Opinion: Millions lose insurance = wealthy reap millions

They’ve already been burned once, twice, even three times, but congressional Republicans are once again staring at the red-hot griddle that is health-care reform, once again trying to summon the courage and egg each other on to touch it with their bare hands, as if this time it won’t hurt.

It will hurt.

The latest iteration, hatched by Sen. Lindsey Graham and Sen. Bill Cassidy, is not by any means a compromise. It differs in some of its details from previous attempts to repeal and replace Obamacare, but the net impacts of the bill haven’t changed much at all:

♦ It would still attempt to hastily remake one-sixth of the U.S. economy, with no committee work, no testimony to its impact, no input from those outside the Senate GOP caucus and in general no forethought, analysis or preparation. The Congressional Budget Office says it doesn’t even have time to conduct its analysis before the final Senate vote, this on one of the most important bills in a generation. To call that irresponsible doesn’t begin to characterize it adequately.

♦ It would still strip health insurance from tens of millions of Americans, while making no real attempt at forging a replacement means of coverage. Those people are just screwed. Earlier GOP bills were estimated to push at least 450,000 Georgians off insurance, and while we don’t have such estimates on this latest version — again, we’re not allowed to know until after they try to pass it — its impact is likely to be in the same neighborhood and by some accounts worse.

♦ It would still allow states to gut provisions that protect Americans with a pre-existing condition. A person in Sen. John McCain’s condition forced to purchase coverage on the open market could be denied an affordable policy for cancer care. The same would be true of Rep. Steve Scalise, who suffered apparently long-term damage in that tragic shooting at a baseball practice earlier this summer. Neither man can be faulted for their situation, but like a honey badger, the market don’t care.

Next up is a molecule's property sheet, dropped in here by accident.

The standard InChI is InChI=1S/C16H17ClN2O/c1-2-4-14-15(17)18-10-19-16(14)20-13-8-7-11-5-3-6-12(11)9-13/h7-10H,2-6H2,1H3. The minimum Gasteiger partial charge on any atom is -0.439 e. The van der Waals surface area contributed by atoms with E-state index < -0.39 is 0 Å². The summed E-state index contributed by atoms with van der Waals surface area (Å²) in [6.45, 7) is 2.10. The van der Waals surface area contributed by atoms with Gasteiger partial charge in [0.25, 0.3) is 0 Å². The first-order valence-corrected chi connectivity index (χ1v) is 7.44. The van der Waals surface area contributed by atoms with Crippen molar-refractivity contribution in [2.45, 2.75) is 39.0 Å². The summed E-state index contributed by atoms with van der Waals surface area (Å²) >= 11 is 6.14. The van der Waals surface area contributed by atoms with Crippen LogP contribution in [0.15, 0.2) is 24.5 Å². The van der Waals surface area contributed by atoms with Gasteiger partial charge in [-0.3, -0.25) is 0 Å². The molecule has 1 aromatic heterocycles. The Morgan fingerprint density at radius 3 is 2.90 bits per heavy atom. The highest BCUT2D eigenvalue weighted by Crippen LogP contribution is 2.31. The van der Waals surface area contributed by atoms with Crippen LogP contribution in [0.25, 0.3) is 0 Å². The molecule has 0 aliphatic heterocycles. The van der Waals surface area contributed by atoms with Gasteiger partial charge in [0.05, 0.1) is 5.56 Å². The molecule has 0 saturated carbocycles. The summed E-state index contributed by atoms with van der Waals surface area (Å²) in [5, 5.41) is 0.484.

♦ Like its predecessors, the Graham-Cassidy bill is opposed by every single major health-care provider group and patient-advocacy group, from AARP to the American Medical Association.

♦ If passed, the bill would still amount to a tax cut of hundreds of billions of dollars for the wealthiest of Americans, a goal that is the hidden driver behind this version and previous versions.  Millions of average Americans struggling to make ends meet would lose access to health insurance and health care; the top 1 percent gets a huge income boost. Such a plan, such a plan….

Overall, the new bill solves nothing and improves nothing, other than the Republican Party’s political problem with its base.  Even its impact on the base is highly questionable. Republican voters tell pollsters that repealing and replacing Obamacare remains their highest legislative priority; however, fewer than a third of GOP voters tell pollsters that they support the actual GOP plans to do so.

It’s not hard to explain that dichotomy. For more than seven years now, conservatives have been trained to despise Obamacare, and many do. But over those same seven years, they’ve also been told that their party had some magical replacement that would somehow cover more people, more cheaply. This latest plan, like all the previous versions before it, does the opposite, and on a very large scale. It would take us backward, not forward.

The irony is that the closer the Republicans get to enacting “reform” of this sort, and the more successful they become in their ongoing guerrilla efforts to undermine Obamacare, the more support will grow for their worst nightmare, which is some sort of single-payer system. The plan recently introduced by Sen. Bernie Sanders and others is more aspirational than realistic, but it is far more in tune with public recognition that in a country as prosperous as this one, access to health care should be treated as a basic human right.